Chronic Traumatic Encephalopathy (CTE), a pathological finding of brain injury from repeated head traumas, has been a hot-button topic in recent years since it was first described in 2005 by Dr. Bennet Omalu. He described this pathology in a National Football League (NFL) player after that player experienced what is now known as the pathognomonic personality changes associated with CTE: depressed mood, mood lability, aggressive behavior including physical violence, and suicidal ideation. Since that time, CTE has been the headline of myriad news articles and has brought the NFL under intense scrutiny to enhance player safety. However, it wasn’t until an article was published in the Journal of the American Medical Association (JAMA) in 2017, which found a 99% prevalence of CTE in a sample of 101 deceased NFL players, that brought the media frenzy on the subject to fruition.
I was a second-year medical student eagerly parsing through my JAMA subscription when I came across that article two years ago. Admittedly, I am also a lifelong Kansas City Chiefs fan, NFL enthusiast and Fantasy Football zealot. Imagine the internal conundrum it created to discover that the sport that I have watched my whole life was now at the forefront of criticism by the profession I am actively pursuing. This op-ed article is meant to bring to attention to the growing problem of CTE and catalyze discussions amongst the next generation of physicians about how we will help shape the future, or lack thereof, of football.
Disclaimer: I am in no way affiliated with the ongoing research of CTE research or the NFL. My viewpoints do not necessarily reflect the viewpoints of my home institution, my colleagues, or the team at MedSchoolInsiders. Any mention of specific cases of CTE are solely for informative and educational purposes, and sincerest condolences are offered to the families of those involved. The information contained in this blog post may be triggering to some individuals.
CTE is a neurodegenerative syndrome found in patients who have suffered repeated blunt force impacts and acceleration-deceleration head injuries. Its symptoms have been characterized to include behavioral and mood disorders, cognitive impairment, and sensorimotor alterations. It has been described in NFL players, boxers, and military personnel who have suffered repetitive concussions, traumatic brain injuries (TBIs), or other head traumas. Current detection of this pathology, at the time this article was written, can only be definitively diagnosed through autopsy and examination of the brain, but its clinical ‘symptoms’ manifest years prior to death. Current research to find biomarkers, i.e. proteins or enzymes in the blood, that could indicate the presence of the disease has been thus far unsuccessful.
The idea that repeated head injury, especially associated with football players, causes irreversible brain trauma and long-term negative effects is not new. In fact, a committee (Mild Traumatic Brain Injury Committee [mTBI]) was formed in 1994 to study and intervene on the rising incidence of post-concussion syndrome that was described in NFL players. I’ll briefly quote Dr. Elliott Pellman, former head of the NFL’s mTBI committee, who described the symptoms of post-concussion syndrome as:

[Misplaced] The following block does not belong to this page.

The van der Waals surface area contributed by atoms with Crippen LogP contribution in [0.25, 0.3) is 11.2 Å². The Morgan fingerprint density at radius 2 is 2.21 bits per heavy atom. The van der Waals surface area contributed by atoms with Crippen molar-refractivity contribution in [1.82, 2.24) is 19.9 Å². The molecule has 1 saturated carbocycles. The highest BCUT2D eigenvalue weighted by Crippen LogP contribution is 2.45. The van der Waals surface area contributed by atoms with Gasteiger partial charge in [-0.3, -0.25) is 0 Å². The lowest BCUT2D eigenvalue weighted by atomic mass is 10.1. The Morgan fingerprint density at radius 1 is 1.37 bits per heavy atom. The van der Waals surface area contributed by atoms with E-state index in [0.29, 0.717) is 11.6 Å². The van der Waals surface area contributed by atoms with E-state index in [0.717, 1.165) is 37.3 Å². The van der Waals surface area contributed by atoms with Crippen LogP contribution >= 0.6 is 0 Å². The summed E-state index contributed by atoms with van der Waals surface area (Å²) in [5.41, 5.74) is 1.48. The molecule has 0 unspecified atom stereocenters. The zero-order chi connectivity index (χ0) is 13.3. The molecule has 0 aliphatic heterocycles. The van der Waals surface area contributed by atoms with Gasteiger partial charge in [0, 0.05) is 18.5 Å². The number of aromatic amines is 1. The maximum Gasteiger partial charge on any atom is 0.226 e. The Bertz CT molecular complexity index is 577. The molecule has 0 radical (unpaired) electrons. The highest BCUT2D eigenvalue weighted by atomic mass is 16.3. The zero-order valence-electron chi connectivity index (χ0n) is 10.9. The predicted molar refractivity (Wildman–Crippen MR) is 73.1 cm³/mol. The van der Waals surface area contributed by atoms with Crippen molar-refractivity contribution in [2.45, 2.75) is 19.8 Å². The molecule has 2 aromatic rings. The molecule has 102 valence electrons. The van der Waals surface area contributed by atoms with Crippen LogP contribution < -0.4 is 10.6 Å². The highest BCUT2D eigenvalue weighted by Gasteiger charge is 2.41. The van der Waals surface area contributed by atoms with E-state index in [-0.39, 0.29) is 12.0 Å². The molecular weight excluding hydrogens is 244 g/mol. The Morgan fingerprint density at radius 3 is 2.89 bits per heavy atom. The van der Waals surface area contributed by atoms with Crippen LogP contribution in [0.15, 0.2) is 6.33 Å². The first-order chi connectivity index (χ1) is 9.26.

‘…persistent headaches, vertigo, lightheadedness, loss of balance, unsteadiness, syncope, near-syncope, cognitive dysfunction, memory disturbance, hearing loss, tinnitus, blurred vision, diplopia, visual loss, personality change, drowsiness, lethargy, fatigue, and inability to perform usual daily activities’
Interestingly, less than a year after it was formed, that committee recommended that the NFL pursue independent research on how to prevent this syndrome. Fast forward to 2005 when Dr. Omalu published his paper first describing CTE in an NFL player who had committed suicide approximately 12 years after retirement due to symptoms consistent with CTE. Other prominent cases made headlines in 2005, 2006, 2011, and multiple in 2012. By this time, multiple class-action lawsuits had been brought against the NFL including more than 4,000 plaintiffs, accusing the NFL of negligence by not notifying players of the link between repeated concusses and long term degenerative brain disease, in addition to at least two wrongful death lawsuits for Junior Seau and Dave Duerson (2012). Will Smith even starred in a movie, Concussion, highlighting the disease and the struggle of Dr. Omalu versus the NFL organization. Since its inception, the NFL’s mTBI committee has adamantly denied and discounted claims that playing in the NFL increases your risk for CTE, and even suggested that playing football is protective from this particular neurodegenerative disease. It was not until 2016 when an NFL executive, Jeff Miller, acknowledged a correlation between playing in the NFL and developing CTE: 11 years after Dr. Omalu first suggested the correlation.
Notably, the NFL has responded to the growing body of research and media coverage by donating large sums of money to fund research to develop new ways of preventing and diagnosing head injuries. They have implemented a plethora of rule changes to try to enhance player protection, penalizing helmet-to-helmet contact, protecting “defenseless” receivers, shortening (and threatening to abolish) the iconic kickoff, and many more. Preliminary data showed at least a 30% drop in the number of concussions from 2017 to 2018 after the implementation of the aforementioned changes. It’s no exaggeration to say that the game has vastly changed, for better or worse, since the knowledge of CTE has been brought to the forefront of the public’s attention.